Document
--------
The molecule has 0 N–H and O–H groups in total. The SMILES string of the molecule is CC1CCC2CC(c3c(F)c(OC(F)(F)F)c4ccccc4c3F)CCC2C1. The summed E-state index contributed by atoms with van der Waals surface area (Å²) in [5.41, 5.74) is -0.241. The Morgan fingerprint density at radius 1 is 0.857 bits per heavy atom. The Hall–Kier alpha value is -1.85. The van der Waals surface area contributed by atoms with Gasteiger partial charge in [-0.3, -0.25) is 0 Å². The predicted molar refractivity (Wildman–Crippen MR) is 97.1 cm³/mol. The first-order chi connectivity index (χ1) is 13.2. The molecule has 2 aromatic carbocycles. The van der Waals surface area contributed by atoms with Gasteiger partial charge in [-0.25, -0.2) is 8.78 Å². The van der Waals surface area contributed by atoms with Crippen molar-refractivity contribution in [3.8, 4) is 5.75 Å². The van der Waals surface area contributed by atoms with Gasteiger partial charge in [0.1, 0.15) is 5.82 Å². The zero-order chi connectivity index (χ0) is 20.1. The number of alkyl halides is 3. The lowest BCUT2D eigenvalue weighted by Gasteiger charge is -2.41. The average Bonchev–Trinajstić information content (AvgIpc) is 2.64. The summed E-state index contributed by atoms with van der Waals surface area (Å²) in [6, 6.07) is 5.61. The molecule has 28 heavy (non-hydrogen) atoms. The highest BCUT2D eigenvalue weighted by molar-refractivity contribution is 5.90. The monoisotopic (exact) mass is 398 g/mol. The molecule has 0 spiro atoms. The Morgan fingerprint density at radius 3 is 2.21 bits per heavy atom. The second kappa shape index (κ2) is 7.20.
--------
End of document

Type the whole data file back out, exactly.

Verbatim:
The molecule has 0 N–H and O–H groups in total. The SMILES string of the molecule is CC1CCC2CC(c3c(F)c(OC(F)(F)F)c4ccccc4c3F)CCC2C1. The summed E-state index contributed by atoms with van der Waals surface area (Å²) in [5.41, 5.74) is -0.241. The Morgan fingerprint density at radius 1 is 0.857 bits per heavy atom. The Hall–Kier alpha value is -1.85. The van der Waals surface area contributed by atoms with Gasteiger partial charge in [-0.3, -0.25) is 0 Å². The predicted molar refractivity (Wildman–Crippen MR) is 97.1 cm³/mol. The first-order chi connectivity index (χ1) is 13.2. The molecule has 2 aromatic carbocycles. The van der Waals surface area contributed by atoms with Gasteiger partial charge in [-0.25, -0.2) is 8.78 Å². The van der Waals surface area contributed by atoms with Crippen molar-refractivity contribution in [3.8, 4) is 5.75 Å². The van der Waals surface area contributed by atoms with Gasteiger partial charge in [0.1, 0.15) is 5.82 Å². The zero-order chi connectivity index (χ0) is 20.1. The number of alkyl halides is 3. The lowest BCUT2D eigenvalue weighted by Gasteiger charge is -2.41. The average Bonchev–Trinajstić information content (AvgIpc) is 2.64. The summed E-state index contributed by atoms with van der Waals surface area (Å²) in [6, 6.07) is 5.61. The molecule has 28 heavy (non-hydrogen) atoms. The highest BCUT2D eigenvalue weighted by molar-refractivity contribution is 5.90. The monoisotopic (exact) mass is 398 g/mol. The molecule has 0 spiro atoms. The Morgan fingerprint density at radius 3 is 2.21 bits per heavy atom. The second kappa shape index (κ2) is 7.20.